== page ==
Page 8 - Robeson Living Fall 2018
P. 8

One Truck


                                                                    Man of the


                                                                                   By Blake Tyner

                                                                  a much-needed service for his area of North Carolina. He
                                                                  founded McLean Trucking Co. with the help of his sister,
                                                                  Clara McLean, and brother, Jim McLean. Based in Red
                                                                  Springs, North Carolina for a short time they soon moved
                                                                  to the nearby Fayetteville. They quickly built their fleet
                                                                  to five trucks, hiring drivers and allowing McLean to step
                                                                  back from driving to build the customer base.

                                                                  A lull in the economy in 1937 found it necessary for Mc-
                                                                  Lean to resume driving. It was during this time that the
            Clara sitting in the cab of a McLean Trucking, James and   idea of containerization was born. He had just arrived at
                      Malcom standing beside the truck            Hoboken, New Jersey to deliverer a load of cotton bales
                                                                  for shipment abroad. In later  life  McLean recalled  the
          “To Malcom  McLean...father  of containerisation,  whose   moment to American Shipper, a magazine:
          vision sparked a global revolution in transportation which   I had to wait most of the day to deliver the bales, sitting
          continues today, and whose vigilance  has strengthened   there in my truck, watching stevedores load other cargo.
          America in both peace and war,” read the plaque unveiled   It struck me that I was looking at a lot of wasted time and
          on the occasion of the New York-New Jersey round table   money. I watched them take each crate off a truck and slip
          honoring Malcom McLean in 1998.  Transportation Secre-  it into a sling, which would then lift the crate into the hold
          tary Rodney Slater told McLean:  “You totally transformed   of the ship. Once there, every sling had to be unloaded,
          transportation and accelerated world trade with your no-  and the cargo stowed properly. The thought occurred to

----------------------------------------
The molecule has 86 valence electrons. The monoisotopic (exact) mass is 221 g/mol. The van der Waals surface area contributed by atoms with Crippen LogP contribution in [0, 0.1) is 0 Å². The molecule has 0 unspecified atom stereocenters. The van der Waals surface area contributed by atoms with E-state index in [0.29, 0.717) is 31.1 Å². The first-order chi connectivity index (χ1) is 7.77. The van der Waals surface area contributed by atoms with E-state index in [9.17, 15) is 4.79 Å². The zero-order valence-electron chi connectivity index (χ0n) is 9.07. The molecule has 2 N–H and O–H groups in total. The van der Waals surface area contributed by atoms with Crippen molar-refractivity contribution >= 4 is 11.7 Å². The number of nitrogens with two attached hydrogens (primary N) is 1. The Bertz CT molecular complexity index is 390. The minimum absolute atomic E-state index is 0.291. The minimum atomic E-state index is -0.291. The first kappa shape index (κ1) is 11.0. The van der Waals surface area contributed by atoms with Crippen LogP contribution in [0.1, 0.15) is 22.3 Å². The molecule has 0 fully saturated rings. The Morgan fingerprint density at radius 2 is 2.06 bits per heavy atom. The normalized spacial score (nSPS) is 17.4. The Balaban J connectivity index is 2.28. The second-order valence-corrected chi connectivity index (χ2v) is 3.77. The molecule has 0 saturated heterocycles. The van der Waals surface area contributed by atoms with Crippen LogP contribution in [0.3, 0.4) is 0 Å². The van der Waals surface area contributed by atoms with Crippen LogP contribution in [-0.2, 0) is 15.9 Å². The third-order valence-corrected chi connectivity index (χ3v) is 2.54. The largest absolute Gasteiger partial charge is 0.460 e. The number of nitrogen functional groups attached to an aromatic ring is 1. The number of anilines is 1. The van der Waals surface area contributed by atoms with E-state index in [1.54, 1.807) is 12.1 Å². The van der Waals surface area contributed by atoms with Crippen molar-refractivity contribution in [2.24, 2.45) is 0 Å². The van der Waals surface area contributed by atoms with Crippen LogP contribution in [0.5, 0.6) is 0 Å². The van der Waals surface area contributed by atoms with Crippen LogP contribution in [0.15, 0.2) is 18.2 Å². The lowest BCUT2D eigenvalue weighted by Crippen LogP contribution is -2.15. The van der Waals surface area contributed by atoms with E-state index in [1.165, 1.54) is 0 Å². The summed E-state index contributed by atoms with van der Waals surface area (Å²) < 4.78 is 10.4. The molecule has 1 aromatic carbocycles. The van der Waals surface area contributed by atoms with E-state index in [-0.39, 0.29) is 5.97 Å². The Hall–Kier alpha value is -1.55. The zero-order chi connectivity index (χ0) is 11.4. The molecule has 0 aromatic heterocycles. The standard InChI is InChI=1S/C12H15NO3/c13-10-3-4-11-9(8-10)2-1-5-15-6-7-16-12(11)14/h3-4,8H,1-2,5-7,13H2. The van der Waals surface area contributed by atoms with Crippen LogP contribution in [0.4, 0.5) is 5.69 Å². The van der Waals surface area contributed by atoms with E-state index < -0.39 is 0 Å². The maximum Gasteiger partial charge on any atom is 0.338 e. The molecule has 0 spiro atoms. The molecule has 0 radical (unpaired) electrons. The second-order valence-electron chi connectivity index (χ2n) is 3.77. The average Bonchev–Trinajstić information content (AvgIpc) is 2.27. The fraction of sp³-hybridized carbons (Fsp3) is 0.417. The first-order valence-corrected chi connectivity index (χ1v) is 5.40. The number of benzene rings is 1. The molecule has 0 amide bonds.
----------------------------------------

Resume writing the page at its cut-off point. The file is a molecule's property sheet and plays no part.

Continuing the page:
tion of the container for ship, rail, and truck transport. Your   me, as I waited around that day, that it would be easier
          moment’s  insight  enabled  trade  and  commerce  to  flow   to lift my trailer up and, without any of its contents being
          faster,  better,  and  cheaper,  not  only  for America  but  for   touched, put it on the ship.
          all nations,” In his years in business Malcom McLean has
          managed to have an almost immeasurable effect on every   This idea of easing the burden of transporting goods
          aspect of the shipping industry from trucks to trains and   stayed forefront in his mind for years to come as he was
          ships.                                                  building his trucking company.  In 1950 the McLean
                                                                  Trucking  headquarters  relocated  from Fayetteville  to
          Who was this man that so influenced the world of trans-  Winston Salem.  The Company employed 1700 workers
          portation? Malcom Purcell McLean, II was born the fourth   in 32 terminals throughout the country and was grossing
          of eight children to Malcom Purcell McLean and Almena   $12 million dollars per year. It was the largest trucking
          Currie in Maxton, North Carolina on November 14, 1913.    company in the south and the fifth largest trucking com-
          In 1931 during the height of the depression, he graduated   pany in the United States.
          from Maxton High School and was working at a gas sta-
          tion. He saved up to buy a second-hand truck went into the   Finally, in 1955 almost eighteen years after the thought
          business of hauling produce, dirt and other products for the   of container shipping enter the mind of McLean he took
          local community. McLean soon saw that he could provide   his first step in making that dream a reality.  He purchased
   3   4   5   6   7   8   9   10   11   12   13